The genre of the visual novel definitely isn’t one that I or many gamers see a whole lot of these days. The last visual novel that I played was Hotel Dusk: Room 215 for the DS, and that great game came out back in 2007. However, it was an incredibly engaging game due to its unique mechanics and ability to suck you in and really make it feel like you exist in the setting of a mystery.
If Danganronpa: Trigger Happy Havoc reminds me of Hotel Dusk, it’s only in that they are both visual novels that control similarly and involve mystery. That’s really where the similarities end, because the ride that Danganronpa takes you on is far more strange, twisted and demented than just about any other game that I have played. As soon as you turn this game on, you know that you are in for an experience like no other.
The game begins with our main character Makoto Naegi arriving at an elite High School called Hope’s Peak Academy, which is a school that only accepts the best of the best students. Makoto is simply average in every way possible, but he got picked to join the school as a result of a raffle in which he was chosen to join the school as the ultimate lucky student. However, when he arrives outside of the gates of school everything turns south very quickly.
When he regains consciousness, he finds that he and 14 other students are trapped inside the school with no way out. A demonic teddy bear named Monokuma informs them that they will be spending the rest of their lives inside this school, and that if anyone resists they will be killed. However, the one way a student *can* leave the school is if they murder another student and get away with it. If they do get away with the murder, then they “graduate” and the rest of the students are punished.
Thus, throughout the course of the game you and the other students will be doing anything they can to find a way out of the school, while also trying to keep in high spirits and trust each other. As the game goes on the evil Monokuma will introduce incentives for killing someone, and that is when things truly hit the fan and several deaths follow.
It’s not a spoiler to say that many people will die in this game, and it is up to you to figure out who killed them in a trial that takes place at the end each chapter. This aspect of the game is similar to the Ace Attorney series, as you have evidence that you have discovered over time that you must use to prove or disprove the scenarios of the case. These trials are lengthy and intense, and every single one of them left me in awe at how intricate and devious they were.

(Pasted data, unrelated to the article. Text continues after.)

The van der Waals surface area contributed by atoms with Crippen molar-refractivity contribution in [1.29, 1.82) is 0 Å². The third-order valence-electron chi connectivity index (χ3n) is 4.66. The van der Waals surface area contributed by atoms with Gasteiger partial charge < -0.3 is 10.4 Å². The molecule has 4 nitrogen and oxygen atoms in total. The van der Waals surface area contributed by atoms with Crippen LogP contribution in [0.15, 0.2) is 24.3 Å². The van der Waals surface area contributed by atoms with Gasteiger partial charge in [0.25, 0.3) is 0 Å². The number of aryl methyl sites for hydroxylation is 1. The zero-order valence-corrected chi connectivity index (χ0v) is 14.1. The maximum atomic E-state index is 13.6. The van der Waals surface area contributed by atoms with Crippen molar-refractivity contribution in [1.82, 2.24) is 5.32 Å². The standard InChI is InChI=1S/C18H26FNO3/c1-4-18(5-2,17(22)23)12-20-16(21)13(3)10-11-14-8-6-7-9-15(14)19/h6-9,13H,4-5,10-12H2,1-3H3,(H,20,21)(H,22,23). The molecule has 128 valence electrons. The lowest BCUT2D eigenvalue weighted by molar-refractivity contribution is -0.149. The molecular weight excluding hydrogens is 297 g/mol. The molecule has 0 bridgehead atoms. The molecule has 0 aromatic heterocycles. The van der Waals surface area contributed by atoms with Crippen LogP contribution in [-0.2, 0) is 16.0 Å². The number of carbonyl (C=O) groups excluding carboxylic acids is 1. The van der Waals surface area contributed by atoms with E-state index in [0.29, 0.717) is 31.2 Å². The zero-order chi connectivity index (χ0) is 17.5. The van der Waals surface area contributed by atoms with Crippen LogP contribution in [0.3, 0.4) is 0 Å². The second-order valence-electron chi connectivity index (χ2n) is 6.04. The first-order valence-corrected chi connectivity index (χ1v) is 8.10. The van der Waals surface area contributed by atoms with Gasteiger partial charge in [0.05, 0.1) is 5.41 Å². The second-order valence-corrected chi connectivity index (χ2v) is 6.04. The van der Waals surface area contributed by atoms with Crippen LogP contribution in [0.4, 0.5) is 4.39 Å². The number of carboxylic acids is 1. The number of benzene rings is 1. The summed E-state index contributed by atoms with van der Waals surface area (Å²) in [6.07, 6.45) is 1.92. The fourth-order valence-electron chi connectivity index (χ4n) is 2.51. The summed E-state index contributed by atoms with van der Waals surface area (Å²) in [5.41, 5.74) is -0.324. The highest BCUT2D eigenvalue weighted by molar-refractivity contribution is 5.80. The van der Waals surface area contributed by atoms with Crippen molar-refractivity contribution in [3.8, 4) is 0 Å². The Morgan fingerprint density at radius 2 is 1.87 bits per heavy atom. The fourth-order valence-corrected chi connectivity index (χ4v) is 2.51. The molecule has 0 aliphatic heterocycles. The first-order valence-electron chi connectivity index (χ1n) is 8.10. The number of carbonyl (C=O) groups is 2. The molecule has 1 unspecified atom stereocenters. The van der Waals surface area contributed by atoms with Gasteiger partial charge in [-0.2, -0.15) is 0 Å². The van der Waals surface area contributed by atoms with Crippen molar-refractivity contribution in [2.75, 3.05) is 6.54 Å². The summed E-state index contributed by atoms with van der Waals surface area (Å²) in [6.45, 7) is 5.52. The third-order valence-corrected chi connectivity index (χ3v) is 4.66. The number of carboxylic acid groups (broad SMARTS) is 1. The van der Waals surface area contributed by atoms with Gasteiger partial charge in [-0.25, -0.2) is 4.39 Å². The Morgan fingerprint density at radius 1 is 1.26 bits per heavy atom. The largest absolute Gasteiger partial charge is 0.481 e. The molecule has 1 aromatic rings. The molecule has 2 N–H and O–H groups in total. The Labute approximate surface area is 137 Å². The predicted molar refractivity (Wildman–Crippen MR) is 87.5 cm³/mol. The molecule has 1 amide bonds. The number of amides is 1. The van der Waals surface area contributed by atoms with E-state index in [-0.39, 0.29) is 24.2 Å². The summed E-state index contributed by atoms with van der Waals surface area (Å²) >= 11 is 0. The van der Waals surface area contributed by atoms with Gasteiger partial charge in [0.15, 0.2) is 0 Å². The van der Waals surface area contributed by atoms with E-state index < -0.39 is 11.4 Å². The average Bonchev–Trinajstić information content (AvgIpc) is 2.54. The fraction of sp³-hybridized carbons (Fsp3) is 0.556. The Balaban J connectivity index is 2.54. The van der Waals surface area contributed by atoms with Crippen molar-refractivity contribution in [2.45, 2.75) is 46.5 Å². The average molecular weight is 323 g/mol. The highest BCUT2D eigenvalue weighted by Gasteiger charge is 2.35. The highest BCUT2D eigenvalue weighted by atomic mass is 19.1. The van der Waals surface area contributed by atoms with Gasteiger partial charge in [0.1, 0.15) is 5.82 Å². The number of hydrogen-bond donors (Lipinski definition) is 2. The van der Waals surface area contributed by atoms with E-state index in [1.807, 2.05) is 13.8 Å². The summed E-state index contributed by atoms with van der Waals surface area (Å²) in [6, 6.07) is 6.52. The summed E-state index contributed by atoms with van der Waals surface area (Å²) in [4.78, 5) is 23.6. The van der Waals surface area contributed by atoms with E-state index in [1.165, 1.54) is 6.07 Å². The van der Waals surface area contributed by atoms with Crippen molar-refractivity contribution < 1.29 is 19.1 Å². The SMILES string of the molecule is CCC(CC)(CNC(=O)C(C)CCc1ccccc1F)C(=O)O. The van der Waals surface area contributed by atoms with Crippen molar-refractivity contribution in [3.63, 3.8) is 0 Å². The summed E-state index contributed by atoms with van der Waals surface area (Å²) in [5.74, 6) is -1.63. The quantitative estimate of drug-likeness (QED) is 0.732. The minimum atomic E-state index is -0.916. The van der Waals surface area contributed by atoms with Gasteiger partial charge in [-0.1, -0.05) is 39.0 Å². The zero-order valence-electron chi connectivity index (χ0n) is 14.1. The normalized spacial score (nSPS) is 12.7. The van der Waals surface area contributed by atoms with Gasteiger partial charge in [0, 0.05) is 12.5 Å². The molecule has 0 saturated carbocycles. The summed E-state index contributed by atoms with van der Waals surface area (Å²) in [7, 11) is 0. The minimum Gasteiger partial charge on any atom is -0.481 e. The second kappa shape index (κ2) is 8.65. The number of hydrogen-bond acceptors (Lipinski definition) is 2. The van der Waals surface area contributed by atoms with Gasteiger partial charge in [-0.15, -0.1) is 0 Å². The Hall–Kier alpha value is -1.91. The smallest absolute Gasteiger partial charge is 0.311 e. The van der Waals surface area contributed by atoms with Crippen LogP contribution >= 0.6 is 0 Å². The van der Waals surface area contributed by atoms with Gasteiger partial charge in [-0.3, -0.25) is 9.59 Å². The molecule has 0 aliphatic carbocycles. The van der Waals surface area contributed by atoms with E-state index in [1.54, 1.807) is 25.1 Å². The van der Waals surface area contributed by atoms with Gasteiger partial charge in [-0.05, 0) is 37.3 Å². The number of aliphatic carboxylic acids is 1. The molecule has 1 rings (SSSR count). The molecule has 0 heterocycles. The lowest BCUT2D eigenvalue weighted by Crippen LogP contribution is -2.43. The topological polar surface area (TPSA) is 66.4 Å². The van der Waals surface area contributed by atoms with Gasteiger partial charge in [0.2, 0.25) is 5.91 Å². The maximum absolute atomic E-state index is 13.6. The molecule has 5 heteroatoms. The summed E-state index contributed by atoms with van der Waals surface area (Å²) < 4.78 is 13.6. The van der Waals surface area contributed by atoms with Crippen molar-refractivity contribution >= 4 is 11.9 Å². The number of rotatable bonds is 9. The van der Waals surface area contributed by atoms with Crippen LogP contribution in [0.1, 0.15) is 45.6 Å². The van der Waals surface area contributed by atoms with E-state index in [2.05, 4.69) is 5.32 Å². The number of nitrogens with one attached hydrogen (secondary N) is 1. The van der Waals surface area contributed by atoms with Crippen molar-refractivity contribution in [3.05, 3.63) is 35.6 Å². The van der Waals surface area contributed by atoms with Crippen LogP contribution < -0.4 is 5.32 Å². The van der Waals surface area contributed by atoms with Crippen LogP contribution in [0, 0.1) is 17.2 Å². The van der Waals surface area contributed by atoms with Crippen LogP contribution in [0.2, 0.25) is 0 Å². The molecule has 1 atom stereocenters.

Writing is extremely important in a genre such as the visual novel, and Danganronpa‘s writing is nothing short of phenomenal. Every character is so well-written and fleshed out just to the point that you can understand them without knowing too much about them. The characters have so many layers that will be revealed (or not) throughout the course of the game, ultimately leaving you with a much different opinion of them at the end of the game compared to the one you had at the beginning.
The visual style is that of an anime that you will find in many Japanese titles that gives everything a bright and deceptively friendly look, but that is exactly what makes the horror within so much more shocking. The visuals are only appealing on the surface, as when you get close enough you will see that just about everything in this game is twisted and horrifying. My only gripe with the visuals is that developer Spike Chunsoft decided to go with pink blood and this made many of the murder scenes less shocking, in my opinion. I often times wondered why the blood was pink rather than completely being mortified by the murder, and the color of the blood should have been just about the last thing on my mind in that situation.
Exploring Hope’s Peak Academy is also very engaging, because after each chapter a new floor of the school opens up that contains more secrets for you to unravel. Sometimes the things that you will find will be relative to the upcoming trial, but other times you will find things that will help uncover the secrets of the school, itself. There is so much detail in every room inside the school, making the search of every nook and cranny extremely exciting and imperative.
Danganronpa: Trigger Happy Havoc is easily one of the most jaw-dropping games I’ve ever experienced, and is a definite contender for game of the year. It doesn’t have the gameplay of a typical game you come across today, but the writing, visual style and immersion factors are so riveting that it more than makes up for it. This is a game that completely sucks you in, forcing you to question just as much as the other characters are about what the hell is going on. If you own a PlayStation Vita and are looking for an experience that will continually shock you, then look no further than Danganronpa: Trigger Happy Havoc.